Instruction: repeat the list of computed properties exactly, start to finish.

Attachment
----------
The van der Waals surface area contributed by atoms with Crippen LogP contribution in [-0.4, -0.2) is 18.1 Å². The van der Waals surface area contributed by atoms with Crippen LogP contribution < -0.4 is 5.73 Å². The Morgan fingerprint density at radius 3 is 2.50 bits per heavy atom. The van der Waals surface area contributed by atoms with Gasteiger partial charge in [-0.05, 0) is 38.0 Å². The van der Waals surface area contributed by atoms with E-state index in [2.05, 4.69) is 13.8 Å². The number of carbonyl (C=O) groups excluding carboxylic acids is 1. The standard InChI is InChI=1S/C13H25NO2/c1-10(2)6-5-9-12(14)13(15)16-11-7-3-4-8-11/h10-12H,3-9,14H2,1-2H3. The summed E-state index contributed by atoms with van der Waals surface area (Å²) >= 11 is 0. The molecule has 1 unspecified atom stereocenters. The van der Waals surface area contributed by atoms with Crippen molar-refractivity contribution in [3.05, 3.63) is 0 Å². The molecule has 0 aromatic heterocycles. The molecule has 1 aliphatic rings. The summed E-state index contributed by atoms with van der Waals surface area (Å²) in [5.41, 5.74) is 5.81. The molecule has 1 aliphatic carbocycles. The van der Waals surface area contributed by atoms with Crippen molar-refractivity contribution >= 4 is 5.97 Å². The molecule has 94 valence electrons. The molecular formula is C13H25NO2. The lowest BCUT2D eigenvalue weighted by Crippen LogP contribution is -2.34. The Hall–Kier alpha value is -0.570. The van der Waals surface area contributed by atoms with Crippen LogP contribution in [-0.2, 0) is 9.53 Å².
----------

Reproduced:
The van der Waals surface area contributed by atoms with Crippen LogP contribution in [-0.4, -0.2) is 18.1 Å². The van der Waals surface area contributed by atoms with Crippen LogP contribution < -0.4 is 5.73 Å². The Morgan fingerprint density at radius 3 is 2.50 bits per heavy atom. The van der Waals surface area contributed by atoms with Gasteiger partial charge in [-0.05, 0) is 38.0 Å². The van der Waals surface area contributed by atoms with E-state index in [2.05, 4.69) is 13.8 Å². The number of carbonyl (C=O) groups excluding carboxylic acids is 1. The standard InChI is InChI=1S/C13H25NO2/c1-10(2)6-5-9-12(14)13(15)16-11-7-3-4-8-11/h10-12H,3-9,14H2,1-2H3. The summed E-state index contributed by atoms with van der Waals surface area (Å²) >= 11 is 0. The molecule has 1 unspecified atom stereocenters. The van der Waals surface area contributed by atoms with Crippen molar-refractivity contribution in [3.05, 3.63) is 0 Å². The molecule has 0 aromatic heterocycles. The molecule has 1 aliphatic rings. The summed E-state index contributed by atoms with van der Waals surface area (Å²) in [5.41, 5.74) is 5.81. The molecule has 1 aliphatic carbocycles. The van der Waals surface area contributed by atoms with Crippen molar-refractivity contribution >= 4 is 5.97 Å². The molecule has 94 valence electrons. The molecular formula is C13H25NO2. The lowest BCUT2D eigenvalue weighted by Crippen LogP contribution is -2.34. The Hall–Kier alpha value is -0.570. The van der Waals surface area contributed by atoms with Crippen LogP contribution in [-0.2, 0) is 9.53 Å².